Mage: the Ascension remains relevant even in this day and age. While the Revised era rules and books might be a little dated to modern readings, I’m confident that the upcoming release of the Mage: the Ascension 20th Anniversary Edition will remedy that.
The much-feared (or loved) Metaplot is still prevalent, but doesn’t really stop you from running something your way. Mage has always been a game of possibilities and stories, and even back in the cWoD days, they were quick to state that GMs have priority when it comes to the “Truth” of a given game.
In this age of new games, it’s hard to find one that hits the same niche that Mage: the Ascension occupies. It is the one game that really made a player wonder at their beliefs, and examine as many sides as they can to a situation. It brought the conflict of ideology to the forefront, bringing out the kind of conflicts that we see played out in real life, but in the relatively safe context of a game.
Maybe I’m going overboard on this, but Mage is a game that has made me a much better person in a way. It taught me the value of understanding multiple points of view on a given conflict, and the virtue of being open to multiple truths to a certain thing.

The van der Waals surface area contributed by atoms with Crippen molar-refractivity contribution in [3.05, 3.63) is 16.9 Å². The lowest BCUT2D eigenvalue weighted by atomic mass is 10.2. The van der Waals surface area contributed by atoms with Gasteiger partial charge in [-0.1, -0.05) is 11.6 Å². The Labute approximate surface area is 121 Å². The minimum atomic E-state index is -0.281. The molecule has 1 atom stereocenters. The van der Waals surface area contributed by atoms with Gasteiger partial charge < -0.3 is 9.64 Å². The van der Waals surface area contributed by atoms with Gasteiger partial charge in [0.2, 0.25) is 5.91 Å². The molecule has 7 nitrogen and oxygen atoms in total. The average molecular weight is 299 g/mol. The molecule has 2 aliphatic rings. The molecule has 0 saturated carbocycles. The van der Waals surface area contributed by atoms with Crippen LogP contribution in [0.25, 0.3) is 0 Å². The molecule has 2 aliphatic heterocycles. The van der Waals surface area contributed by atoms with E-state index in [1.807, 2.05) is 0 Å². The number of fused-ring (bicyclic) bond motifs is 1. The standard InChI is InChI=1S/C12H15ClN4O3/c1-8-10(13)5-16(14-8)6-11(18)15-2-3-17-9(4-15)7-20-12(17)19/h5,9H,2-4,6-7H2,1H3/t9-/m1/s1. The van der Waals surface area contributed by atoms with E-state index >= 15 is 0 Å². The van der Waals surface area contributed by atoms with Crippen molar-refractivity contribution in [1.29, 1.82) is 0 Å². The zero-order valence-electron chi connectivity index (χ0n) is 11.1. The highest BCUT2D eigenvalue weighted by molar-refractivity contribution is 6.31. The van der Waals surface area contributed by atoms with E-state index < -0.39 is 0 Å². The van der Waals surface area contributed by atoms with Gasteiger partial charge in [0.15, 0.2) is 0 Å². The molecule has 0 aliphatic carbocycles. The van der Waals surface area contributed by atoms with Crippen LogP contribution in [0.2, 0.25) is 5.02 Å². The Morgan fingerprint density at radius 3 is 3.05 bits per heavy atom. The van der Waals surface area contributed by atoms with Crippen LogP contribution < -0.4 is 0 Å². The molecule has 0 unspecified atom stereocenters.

Overall, Mage is perhaps a difficult game to judge properly, so I’ll see if I can compress it all into a list of bullets:
- Dense metaphysics offset by fantastic potential
- Dated writing may make it difficult for younger players to grasp the tone
- Mechanics are very loose, leaving lots of room for GMs and Players to end up arguing
- Ambitious setting which stands unique even among games that talk about modern fantasy
I’d certainly recommend Mage: the Ascension, but at this point, it would be best to wait for M20 and go for that.